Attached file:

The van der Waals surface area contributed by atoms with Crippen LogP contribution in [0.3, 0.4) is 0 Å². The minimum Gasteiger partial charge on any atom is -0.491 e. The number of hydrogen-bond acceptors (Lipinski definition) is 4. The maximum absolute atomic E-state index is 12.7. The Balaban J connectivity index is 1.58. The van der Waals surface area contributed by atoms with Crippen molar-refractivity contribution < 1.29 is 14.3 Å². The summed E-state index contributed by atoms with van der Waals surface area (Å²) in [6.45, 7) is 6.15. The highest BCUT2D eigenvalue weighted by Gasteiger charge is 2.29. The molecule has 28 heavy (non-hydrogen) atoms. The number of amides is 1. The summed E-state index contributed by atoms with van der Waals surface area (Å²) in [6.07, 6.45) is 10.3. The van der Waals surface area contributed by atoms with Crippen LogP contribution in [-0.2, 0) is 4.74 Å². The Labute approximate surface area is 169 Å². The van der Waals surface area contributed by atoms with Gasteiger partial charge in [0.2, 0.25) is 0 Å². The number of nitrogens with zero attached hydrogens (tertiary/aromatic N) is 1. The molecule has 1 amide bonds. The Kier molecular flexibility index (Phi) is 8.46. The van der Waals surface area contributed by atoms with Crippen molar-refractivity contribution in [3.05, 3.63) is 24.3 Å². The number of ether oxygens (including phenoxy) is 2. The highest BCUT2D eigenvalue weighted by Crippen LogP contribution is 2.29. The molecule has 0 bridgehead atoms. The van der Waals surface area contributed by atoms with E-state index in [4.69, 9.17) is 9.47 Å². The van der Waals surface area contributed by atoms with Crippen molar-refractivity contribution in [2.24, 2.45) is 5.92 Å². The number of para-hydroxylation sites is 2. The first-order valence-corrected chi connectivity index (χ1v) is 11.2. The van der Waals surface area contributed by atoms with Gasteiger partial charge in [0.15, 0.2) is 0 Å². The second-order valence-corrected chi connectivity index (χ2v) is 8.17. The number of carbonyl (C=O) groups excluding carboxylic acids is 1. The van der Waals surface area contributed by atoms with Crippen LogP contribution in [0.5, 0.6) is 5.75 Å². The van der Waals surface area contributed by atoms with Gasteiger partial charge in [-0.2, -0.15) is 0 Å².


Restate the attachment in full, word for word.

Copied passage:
The van der Waals surface area contributed by atoms with Crippen LogP contribution in [0.3, 0.4) is 0 Å². The minimum Gasteiger partial charge on any atom is -0.491 e. The number of hydrogen-bond acceptors (Lipinski definition) is 4. The maximum absolute atomic E-state index is 12.7. The Balaban J connectivity index is 1.58. The van der Waals surface area contributed by atoms with Crippen molar-refractivity contribution < 1.29 is 14.3 Å². The summed E-state index contributed by atoms with van der Waals surface area (Å²) in [6.45, 7) is 6.15. The highest BCUT2D eigenvalue weighted by Gasteiger charge is 2.29. The molecule has 28 heavy (non-hydrogen) atoms. The number of amides is 1. The summed E-state index contributed by atoms with van der Waals surface area (Å²) in [6.07, 6.45) is 10.3. The van der Waals surface area contributed by atoms with Crippen LogP contribution in [-0.2, 0) is 4.74 Å². The Labute approximate surface area is 169 Å². The van der Waals surface area contributed by atoms with Gasteiger partial charge in [0.2, 0.25) is 0 Å². The number of nitrogens with zero attached hydrogens (tertiary/aromatic N) is 1. The molecule has 1 amide bonds. The Kier molecular flexibility index (Phi) is 8.46. The van der Waals surface area contributed by atoms with Crippen molar-refractivity contribution in [3.05, 3.63) is 24.3 Å². The number of ether oxygens (including phenoxy) is 2. The highest BCUT2D eigenvalue weighted by Crippen LogP contribution is 2.29. The molecule has 0 bridgehead atoms. The van der Waals surface area contributed by atoms with E-state index in [4.69, 9.17) is 9.47 Å². The van der Waals surface area contributed by atoms with Crippen molar-refractivity contribution in [2.24, 2.45) is 5.92 Å². The number of para-hydroxylation sites is 2. The first-order valence-corrected chi connectivity index (χ1v) is 11.2. The van der Waals surface area contributed by atoms with Gasteiger partial charge in [0.15, 0.2) is 0 Å². The second-order valence-corrected chi connectivity index (χ2v) is 8.17. The number of carbonyl (C=O) groups excluding carboxylic acids is 1. The van der Waals surface area contributed by atoms with Crippen LogP contribution in [0.5, 0.6) is 5.75 Å². The van der Waals surface area contributed by atoms with Gasteiger partial charge in [-0.2, -0.15) is 0 Å².